Today we’d like to introduce you to Gerard Bodell.
Hi Gerard, thanks for joining us today. We’d love for you to start by introducing yourself.
Following a career in business, which included the last 25 years at Target Corporation, I knew I wanted to give back to the community in a deeper and more meaningful way than I had been able to while working. Target was an awesome career for me, and I benefited from the founders, the Dayton family, having instilled a culture of community involvement. After leaving Target, I chose to pursue becoming a volunteer Guardian ad Litem, advocating for children in need of child protective services. I learned about the program from a friend who was a volunteer. I see these children as the most vulnerable part of our community, and I see this role as having the greatest direct impact that I can offer with my time.
While being a volunteer and based upon both the work I had done and the relationships I had built, I was asked to take on an additional role as President of Court Appointed Special Advocates (CASA) Minnesota. CASA Minnesota is a nonprofit which supports the many volunteers involved in the program.
As volunteers, we work alongside state employees, receiving the same screening, training, and performance expectations. We are a voice for the child through the legal process and recommend to the court what we think is in the best interest of the child. Every child under protective services is appointed a Guardian ad Litem based upon federal and state laws.
We all face challenges, but looking back would you describe it as a relatively smooth road?
We have had volunteer Guardians ad Litem in the state of Minnesota for 40 years! Currently however, the state of Minnesota is allowing the volunteer program to phase out through attrition. Our current volunteers, supporters in the community, other nonprofits, certain legislators, and myself have been working tirelessly to create awareness and influence a change. We gained the support of State Rep. Heather Edelson to introduce a Volunteer Bill in the Minnesota House in February 2022 and we received a hearing on the bill in March. We created a tremendous amount of bipartisan awareness and support. I am continuing to build partnerships, prove the value of volunteers, and push this cause forward. Abused and neglected children benefit from more resources and services, not fewer. Volunteers can and do work along state employees effectively and help create community awareness to the issues impacting children and their families. Some volunteers go on to make community wide or systemic changes to child welfare programs. But most importantly, they make one connection at a time and help each child get the services they need and reunite with their family whenever possible.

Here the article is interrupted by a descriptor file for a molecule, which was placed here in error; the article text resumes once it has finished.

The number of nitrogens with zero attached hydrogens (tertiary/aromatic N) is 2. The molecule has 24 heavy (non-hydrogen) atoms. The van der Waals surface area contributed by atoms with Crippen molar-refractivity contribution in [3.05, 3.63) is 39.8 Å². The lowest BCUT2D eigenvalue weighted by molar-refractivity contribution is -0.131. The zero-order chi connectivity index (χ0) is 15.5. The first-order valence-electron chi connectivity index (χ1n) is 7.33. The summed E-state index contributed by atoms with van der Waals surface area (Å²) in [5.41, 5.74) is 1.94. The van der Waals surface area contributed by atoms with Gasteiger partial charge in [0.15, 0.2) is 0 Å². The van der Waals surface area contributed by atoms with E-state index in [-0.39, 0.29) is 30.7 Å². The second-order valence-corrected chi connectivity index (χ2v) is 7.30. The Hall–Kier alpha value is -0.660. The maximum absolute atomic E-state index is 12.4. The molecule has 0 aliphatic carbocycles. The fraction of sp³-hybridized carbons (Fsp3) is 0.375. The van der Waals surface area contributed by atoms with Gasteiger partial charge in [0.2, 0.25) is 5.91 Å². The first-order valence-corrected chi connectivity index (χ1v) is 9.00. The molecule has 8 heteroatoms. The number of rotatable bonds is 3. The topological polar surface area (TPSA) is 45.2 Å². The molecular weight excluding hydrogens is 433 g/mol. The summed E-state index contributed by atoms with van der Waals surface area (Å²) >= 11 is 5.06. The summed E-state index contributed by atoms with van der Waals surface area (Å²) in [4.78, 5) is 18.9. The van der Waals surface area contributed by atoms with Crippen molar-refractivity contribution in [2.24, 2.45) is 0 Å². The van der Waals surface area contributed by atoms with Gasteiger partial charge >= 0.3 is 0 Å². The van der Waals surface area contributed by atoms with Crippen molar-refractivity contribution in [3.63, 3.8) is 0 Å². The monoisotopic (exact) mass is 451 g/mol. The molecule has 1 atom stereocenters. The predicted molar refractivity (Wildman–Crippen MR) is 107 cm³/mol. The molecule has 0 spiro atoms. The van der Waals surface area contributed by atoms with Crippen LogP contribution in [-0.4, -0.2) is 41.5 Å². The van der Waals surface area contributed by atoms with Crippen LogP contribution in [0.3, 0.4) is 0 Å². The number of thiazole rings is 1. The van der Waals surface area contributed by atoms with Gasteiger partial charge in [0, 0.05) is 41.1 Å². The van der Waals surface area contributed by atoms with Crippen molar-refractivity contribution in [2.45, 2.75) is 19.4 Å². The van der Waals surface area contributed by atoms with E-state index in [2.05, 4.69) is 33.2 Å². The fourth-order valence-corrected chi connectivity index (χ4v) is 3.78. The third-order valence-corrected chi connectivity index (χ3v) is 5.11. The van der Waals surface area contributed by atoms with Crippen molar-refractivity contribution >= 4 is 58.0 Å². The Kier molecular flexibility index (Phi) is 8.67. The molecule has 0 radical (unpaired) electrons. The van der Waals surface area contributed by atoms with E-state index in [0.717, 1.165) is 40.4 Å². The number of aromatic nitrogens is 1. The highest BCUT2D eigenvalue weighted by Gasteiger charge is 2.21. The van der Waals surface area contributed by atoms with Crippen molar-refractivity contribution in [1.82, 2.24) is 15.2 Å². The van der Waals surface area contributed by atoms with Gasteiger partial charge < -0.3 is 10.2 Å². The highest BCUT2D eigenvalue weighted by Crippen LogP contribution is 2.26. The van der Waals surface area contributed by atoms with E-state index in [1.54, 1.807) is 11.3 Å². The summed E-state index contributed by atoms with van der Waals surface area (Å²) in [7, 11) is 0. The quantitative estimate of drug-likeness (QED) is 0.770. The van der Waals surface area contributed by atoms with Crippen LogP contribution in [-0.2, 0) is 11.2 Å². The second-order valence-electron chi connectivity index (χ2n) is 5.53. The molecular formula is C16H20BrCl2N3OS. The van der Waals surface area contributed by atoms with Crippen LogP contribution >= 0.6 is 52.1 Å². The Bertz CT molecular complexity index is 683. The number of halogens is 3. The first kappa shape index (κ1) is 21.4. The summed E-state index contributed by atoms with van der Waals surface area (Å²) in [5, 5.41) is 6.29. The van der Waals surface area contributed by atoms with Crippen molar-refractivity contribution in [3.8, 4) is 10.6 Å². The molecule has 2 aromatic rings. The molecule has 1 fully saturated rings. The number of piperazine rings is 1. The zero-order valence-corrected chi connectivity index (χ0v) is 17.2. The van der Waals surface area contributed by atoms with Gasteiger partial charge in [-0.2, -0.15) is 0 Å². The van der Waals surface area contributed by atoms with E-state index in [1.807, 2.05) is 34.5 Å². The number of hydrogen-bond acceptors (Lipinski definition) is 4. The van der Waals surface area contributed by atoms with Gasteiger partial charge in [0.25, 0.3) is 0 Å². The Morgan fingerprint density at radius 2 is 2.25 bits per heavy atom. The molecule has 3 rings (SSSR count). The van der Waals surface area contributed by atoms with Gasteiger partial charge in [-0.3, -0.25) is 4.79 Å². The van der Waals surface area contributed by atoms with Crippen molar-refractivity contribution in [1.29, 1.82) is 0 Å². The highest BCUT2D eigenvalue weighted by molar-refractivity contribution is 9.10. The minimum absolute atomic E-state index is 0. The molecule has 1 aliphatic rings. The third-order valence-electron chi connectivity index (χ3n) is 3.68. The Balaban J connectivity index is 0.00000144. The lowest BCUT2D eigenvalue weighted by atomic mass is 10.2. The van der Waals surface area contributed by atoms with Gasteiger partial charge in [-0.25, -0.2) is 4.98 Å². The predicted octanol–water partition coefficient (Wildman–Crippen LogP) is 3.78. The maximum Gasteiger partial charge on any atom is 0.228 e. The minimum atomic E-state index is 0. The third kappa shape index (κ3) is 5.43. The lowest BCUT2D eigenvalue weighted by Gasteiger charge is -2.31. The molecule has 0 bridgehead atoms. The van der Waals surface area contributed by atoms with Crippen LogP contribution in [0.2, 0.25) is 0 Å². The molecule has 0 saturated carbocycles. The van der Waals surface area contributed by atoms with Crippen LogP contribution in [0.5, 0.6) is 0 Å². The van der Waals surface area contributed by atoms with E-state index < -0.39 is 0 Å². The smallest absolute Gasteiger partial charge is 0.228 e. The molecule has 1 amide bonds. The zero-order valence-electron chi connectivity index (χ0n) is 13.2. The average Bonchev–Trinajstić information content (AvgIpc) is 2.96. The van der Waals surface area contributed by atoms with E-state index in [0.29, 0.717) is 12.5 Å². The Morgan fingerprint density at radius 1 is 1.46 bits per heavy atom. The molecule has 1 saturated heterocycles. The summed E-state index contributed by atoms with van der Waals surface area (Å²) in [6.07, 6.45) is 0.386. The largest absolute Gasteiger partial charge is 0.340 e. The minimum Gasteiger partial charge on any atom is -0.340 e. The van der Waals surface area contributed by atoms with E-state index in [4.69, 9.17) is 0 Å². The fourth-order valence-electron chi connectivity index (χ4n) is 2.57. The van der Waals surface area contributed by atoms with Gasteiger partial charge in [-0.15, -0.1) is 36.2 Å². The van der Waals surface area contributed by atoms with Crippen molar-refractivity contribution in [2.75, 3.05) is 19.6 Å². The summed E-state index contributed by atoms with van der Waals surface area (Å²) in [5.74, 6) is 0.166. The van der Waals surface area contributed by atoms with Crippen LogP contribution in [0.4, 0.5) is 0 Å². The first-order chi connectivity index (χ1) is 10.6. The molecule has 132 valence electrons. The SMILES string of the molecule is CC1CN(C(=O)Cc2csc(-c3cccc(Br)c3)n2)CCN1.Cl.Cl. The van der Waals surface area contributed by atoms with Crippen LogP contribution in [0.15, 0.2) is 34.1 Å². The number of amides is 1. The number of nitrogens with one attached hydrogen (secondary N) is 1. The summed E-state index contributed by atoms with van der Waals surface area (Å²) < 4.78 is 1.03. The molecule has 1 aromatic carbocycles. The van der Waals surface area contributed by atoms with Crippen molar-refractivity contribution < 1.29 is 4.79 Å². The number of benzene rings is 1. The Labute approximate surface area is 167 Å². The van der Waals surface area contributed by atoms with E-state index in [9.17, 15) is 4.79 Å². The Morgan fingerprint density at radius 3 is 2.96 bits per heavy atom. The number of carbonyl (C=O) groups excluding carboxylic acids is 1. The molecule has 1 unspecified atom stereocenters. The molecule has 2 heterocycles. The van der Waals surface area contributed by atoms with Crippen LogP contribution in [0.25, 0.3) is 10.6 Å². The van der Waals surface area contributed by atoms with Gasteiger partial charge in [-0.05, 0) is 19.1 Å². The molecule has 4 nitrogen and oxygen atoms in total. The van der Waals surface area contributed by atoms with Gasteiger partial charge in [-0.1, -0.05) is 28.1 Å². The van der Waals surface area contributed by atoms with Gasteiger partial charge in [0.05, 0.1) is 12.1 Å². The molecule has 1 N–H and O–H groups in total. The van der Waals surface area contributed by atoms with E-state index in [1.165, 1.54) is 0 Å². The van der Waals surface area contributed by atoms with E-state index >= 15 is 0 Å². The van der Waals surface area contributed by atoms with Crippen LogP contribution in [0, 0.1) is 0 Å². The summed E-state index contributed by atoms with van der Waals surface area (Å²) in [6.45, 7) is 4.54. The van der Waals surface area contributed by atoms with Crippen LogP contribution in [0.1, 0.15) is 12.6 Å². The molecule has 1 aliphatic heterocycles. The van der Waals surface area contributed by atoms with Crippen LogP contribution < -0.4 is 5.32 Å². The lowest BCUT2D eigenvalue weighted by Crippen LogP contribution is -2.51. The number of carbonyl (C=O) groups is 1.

As you know, we’re big fans of CASA Minnesota. For our readers who might not be as familiar what can you tell them about the brand?
At CASA Minnesota, I am leading the fight to preserve transparency in the child protection system, sustain and grow diverse volunteers from the community, and ensure the best interest of the child always comes first.
We are not diminishing what the state workers are doing, they have an enormous job. They carry 30 cases, each with 3-4 kids per case. Between visiting kids each month, investigating, writing reports, and appearing in court, there can never be enough resources for these children. Volunteers want to help the children and the state workers at the same time. Volunteers are in this work for personal and passionate reasons. “You are the only person in my life not paid to help me”, those are words we as CASA Volunteer advocates often hear from the children we serve.
Supporting the diverse needs of the community is a need across the entire system. I’m helping in this area by offering the state diverse guardians ad litem. We have a talented volunteer pool including the BIPOC and LGBTQ communities which lets kids see people helping them that are like them.
Can you talk to us a bit about the role of luck?
“Luck is what happens when preparation meets opportunity”. I love this quote. Certainly, good things happen that were never planned. Often this happens because we are ready to take risks and pursue opportunities. I have found that if I’m grounded my values and I have long term goals, I see these opportunities more clearly and I can pursue them with confidence.
So while I didn’t plan on becoming the President of CASA Minnesota, it wasn’t luck, it was an opportunity that presented itself and aligned nicely with my values and goals, so I pursued it with confidence!
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